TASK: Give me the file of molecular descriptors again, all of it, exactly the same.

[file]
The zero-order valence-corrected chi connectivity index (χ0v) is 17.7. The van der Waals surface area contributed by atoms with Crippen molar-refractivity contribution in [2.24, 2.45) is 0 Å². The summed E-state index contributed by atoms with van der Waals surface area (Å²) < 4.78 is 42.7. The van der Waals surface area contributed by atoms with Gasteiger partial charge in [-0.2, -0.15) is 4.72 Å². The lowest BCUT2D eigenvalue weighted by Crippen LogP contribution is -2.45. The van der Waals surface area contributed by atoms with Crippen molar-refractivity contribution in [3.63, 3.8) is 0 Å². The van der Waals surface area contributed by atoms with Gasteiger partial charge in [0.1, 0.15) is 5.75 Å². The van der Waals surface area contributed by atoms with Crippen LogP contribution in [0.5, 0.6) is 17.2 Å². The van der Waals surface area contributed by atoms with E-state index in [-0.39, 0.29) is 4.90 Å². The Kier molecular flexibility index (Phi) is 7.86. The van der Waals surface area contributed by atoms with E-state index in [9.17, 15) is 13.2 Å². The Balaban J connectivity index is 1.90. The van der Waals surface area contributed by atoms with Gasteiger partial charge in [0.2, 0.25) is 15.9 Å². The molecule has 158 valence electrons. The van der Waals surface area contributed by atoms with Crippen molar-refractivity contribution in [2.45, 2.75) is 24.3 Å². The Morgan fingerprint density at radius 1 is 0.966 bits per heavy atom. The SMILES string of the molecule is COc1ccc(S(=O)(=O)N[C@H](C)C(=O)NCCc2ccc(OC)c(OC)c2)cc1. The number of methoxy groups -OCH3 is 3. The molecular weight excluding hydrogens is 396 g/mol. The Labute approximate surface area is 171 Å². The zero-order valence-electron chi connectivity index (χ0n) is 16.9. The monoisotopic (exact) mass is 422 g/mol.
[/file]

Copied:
The zero-order valence-corrected chi connectivity index (χ0v) is 17.7. The van der Waals surface area contributed by atoms with Crippen molar-refractivity contribution in [2.24, 2.45) is 0 Å². The summed E-state index contributed by atoms with van der Waals surface area (Å²) < 4.78 is 42.7. The van der Waals surface area contributed by atoms with Gasteiger partial charge in [-0.2, -0.15) is 4.72 Å². The lowest BCUT2D eigenvalue weighted by Crippen LogP contribution is -2.45. The van der Waals surface area contributed by atoms with Crippen molar-refractivity contribution in [3.63, 3.8) is 0 Å². The van der Waals surface area contributed by atoms with Gasteiger partial charge in [0.1, 0.15) is 5.75 Å². The van der Waals surface area contributed by atoms with Crippen LogP contribution in [0.5, 0.6) is 17.2 Å². The van der Waals surface area contributed by atoms with E-state index in [-0.39, 0.29) is 4.90 Å². The Kier molecular flexibility index (Phi) is 7.86. The van der Waals surface area contributed by atoms with E-state index in [9.17, 15) is 13.2 Å². The Balaban J connectivity index is 1.90. The van der Waals surface area contributed by atoms with Gasteiger partial charge in [0.2, 0.25) is 15.9 Å². The molecule has 158 valence electrons. The van der Waals surface area contributed by atoms with Crippen molar-refractivity contribution in [2.45, 2.75) is 24.3 Å². The Morgan fingerprint density at radius 1 is 0.966 bits per heavy atom. The SMILES string of the molecule is COc1ccc(S(=O)(=O)N[C@H](C)C(=O)NCCc2ccc(OC)c(OC)c2)cc1. The number of methoxy groups -OCH3 is 3. The molecular weight excluding hydrogens is 396 g/mol. The Labute approximate surface area is 171 Å². The zero-order valence-electron chi connectivity index (χ0n) is 16.9. The monoisotopic (exact) mass is 422 g/mol.